Casino (1995)

A crime epic very much in the style of GOODFELLAS. Where GOODFELLAS covered a more classical rise and fall, CASINO is almost a picaresque. Characters are a lot more static, and a broader theme of systemic corruption plays out, not just in the violent theatrics, but smaller-scale nepotistic concerns and the like. Things are gaudier than in GOODFELLAS, thanks to the Las Vegas setting and time period, which fits the common Scorsese ending note of ‘things were bad, but they were colourful, and what came next was sanitised and dim’. Other Scorsese consistencies – De Niro, Pesci, hefty doses of voiceover narration, GIMME SHELTER and other such songs, surprising outbursts of violence, interrogation of machismo – make their appearances as well.

A lot of the black humour of the film comes from how static the characters are. When things eventually go south, it’s not because of Joe Pesci’s characters ceaseless violence, it’s because of a random bookkeeper issue. This kind of thing dances around comedy when it comes to De Niro’s character’s cyclical relationship with Sharon Stone’s character. Some of the film’s more nuanced moments come out of that relationship, such as an appeal setting aside romantic conceptions of love, instead focusing on foundations of mutual respect that one ‘could live with’.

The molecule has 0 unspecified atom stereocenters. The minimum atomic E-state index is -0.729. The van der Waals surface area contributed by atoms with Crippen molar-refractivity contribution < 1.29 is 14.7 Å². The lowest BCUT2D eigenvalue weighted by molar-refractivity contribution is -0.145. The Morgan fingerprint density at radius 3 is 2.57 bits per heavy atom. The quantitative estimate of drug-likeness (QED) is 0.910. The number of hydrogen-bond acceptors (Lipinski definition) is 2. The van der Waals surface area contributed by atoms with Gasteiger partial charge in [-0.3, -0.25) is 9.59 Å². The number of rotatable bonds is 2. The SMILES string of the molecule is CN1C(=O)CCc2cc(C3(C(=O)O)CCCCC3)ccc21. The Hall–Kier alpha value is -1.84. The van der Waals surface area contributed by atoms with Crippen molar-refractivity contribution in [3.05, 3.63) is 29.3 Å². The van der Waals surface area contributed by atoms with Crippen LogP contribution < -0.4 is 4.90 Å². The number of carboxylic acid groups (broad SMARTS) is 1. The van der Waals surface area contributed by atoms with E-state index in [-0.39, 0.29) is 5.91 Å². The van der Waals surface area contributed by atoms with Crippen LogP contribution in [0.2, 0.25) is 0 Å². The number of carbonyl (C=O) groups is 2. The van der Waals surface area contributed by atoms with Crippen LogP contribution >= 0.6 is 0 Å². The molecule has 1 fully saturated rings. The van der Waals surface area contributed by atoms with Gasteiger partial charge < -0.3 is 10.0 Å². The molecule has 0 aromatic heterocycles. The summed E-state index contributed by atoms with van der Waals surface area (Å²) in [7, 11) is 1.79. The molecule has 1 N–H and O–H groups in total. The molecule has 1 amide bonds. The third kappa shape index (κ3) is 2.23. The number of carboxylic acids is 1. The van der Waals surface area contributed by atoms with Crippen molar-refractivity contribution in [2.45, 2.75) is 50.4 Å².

A striking visual element was the somewhat jarring use of dissolves across the same takes, during a character’s wordless expression, during tracking shots around objects, and even establishing shots inside a casino. It’s an odd effect, but works for the jittery tone of the film. Ultimately, for all the appeal of the setting and level of detail, the whole thing ends up feeling like a more opaque redux of GOODFELLAS. But that still makes for a fine film. Three and a half poker chips, and $25000.

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